ATLANTA (AP) As he awaits word on Atlanta's bid for to host a Super Bowl, Atlanta Falcons owner Arthur Blank said Monday construction of the team's new Mercedes-Benz Stadium is back on schedule to open in June, 2017.
NFL owners will choose next week between Atlanta and other cities competing to host Super Bowls in 2019, 2020 and 2021. No city will be awarded more than one game. The vote will be taken at the NFL owners meeting in Charlotte, North Carolina.
Blank said good weather has the construction back on schedule.
''I'm thrilled. We had a great winter, actually a mild winter, and a beautiful spring, so the weather has fully cooperated,'' Blank said before adding with a smile ''I'll take responsibility for that.''
Blank also owns the expansion MLS franchise Atlanta United FC, which will share the stadium. The soccer team's inaugural home summer schedule in 2017 and the Falcons' 2017 home preseason games had been jeopardized by construction delays.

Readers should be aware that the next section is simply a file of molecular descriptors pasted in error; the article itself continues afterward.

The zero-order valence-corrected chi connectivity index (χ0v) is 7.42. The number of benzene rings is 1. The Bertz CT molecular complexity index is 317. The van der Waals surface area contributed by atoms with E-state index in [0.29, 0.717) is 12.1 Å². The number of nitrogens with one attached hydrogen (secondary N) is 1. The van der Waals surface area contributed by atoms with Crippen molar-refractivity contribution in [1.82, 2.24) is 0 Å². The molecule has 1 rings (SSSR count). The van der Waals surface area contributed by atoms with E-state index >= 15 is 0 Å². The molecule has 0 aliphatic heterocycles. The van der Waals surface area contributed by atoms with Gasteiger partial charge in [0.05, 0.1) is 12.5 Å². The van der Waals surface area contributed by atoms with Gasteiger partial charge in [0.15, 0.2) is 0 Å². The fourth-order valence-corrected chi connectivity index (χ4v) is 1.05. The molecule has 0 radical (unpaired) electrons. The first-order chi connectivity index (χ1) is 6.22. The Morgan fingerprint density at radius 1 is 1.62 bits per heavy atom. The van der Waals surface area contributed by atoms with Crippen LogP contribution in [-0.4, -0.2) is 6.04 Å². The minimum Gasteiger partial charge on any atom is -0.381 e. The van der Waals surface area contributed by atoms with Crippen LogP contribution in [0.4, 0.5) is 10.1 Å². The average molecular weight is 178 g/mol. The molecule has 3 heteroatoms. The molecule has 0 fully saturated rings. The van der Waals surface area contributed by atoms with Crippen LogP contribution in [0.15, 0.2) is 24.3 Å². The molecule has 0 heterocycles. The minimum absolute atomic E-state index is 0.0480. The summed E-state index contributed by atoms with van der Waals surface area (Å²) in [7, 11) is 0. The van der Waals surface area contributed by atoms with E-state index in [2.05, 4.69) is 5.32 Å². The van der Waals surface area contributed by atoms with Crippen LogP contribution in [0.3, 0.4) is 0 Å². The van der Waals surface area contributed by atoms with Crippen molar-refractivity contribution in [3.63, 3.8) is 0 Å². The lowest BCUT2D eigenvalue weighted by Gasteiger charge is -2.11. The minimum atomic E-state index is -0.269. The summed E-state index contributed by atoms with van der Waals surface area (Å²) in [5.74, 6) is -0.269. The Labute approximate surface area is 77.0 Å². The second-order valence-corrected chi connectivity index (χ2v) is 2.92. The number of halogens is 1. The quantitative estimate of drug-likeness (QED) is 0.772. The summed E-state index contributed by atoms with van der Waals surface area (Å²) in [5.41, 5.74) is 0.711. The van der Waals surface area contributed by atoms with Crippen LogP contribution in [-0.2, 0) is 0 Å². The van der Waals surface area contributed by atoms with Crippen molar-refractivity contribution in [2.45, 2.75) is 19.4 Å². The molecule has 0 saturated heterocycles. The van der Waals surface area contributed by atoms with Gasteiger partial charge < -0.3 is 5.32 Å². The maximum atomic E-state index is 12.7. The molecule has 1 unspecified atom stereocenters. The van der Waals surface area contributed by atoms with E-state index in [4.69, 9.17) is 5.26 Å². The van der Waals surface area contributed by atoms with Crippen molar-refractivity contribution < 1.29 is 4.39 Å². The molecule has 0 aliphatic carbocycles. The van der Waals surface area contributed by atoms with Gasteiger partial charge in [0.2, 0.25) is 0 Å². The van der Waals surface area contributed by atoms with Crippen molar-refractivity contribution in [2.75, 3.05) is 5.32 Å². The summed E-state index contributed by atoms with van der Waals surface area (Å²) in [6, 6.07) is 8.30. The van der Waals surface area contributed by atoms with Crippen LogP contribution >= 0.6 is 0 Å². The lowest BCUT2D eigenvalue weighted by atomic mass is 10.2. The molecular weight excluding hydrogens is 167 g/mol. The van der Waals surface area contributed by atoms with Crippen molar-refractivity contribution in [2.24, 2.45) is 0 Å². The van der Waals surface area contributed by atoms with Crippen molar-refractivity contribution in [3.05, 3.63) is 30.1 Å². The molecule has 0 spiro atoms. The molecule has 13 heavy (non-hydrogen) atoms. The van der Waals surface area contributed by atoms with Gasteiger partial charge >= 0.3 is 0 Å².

Team president Rich McKay confirmed workers ''started the fall significantly behind.''
''Now all of a sudden our pace has really picked up,'' McKay said. ''We're feeling pretty comfortable with where we are. It's still a pretty complex structure with an eight-piece roof ... but I think that right now we're confident with the completion date.''
If Atlanta lands a Super Bowl, fans paying premium ticket prices will get a break on concessions.
The Falcons on Monday announced food and beverage pricing for all events at the new stadium will start with $2 each for soft drinks (including free refills), hot dogs, pretzels and popcorn.
Among items costing $3 will be peanuts, nachos and waffle fries.
A family of four will be able to purchase four soft drinks, four hot dogs and four orders of fries for $28.
The prices will remain for all events at the stadium, including the College Football Playoff championship game in January, 2018, the 2020 Final Four and the annual Southeastern Conference football championship game and Chick-fil-A Peach Bowl.
McKay said the prices, approximately 50 percent less than what is currently charged at the Georgia Dome, will impact profits.
''I would just say to you it's an investment in the fan experience Arthur is more than willing to make,'' McKay said. ''In his mind it was the ability to say to the fan `Listen, I'm listening to what you're saying and I hear you loud and clear and we're going to try to change it.'''
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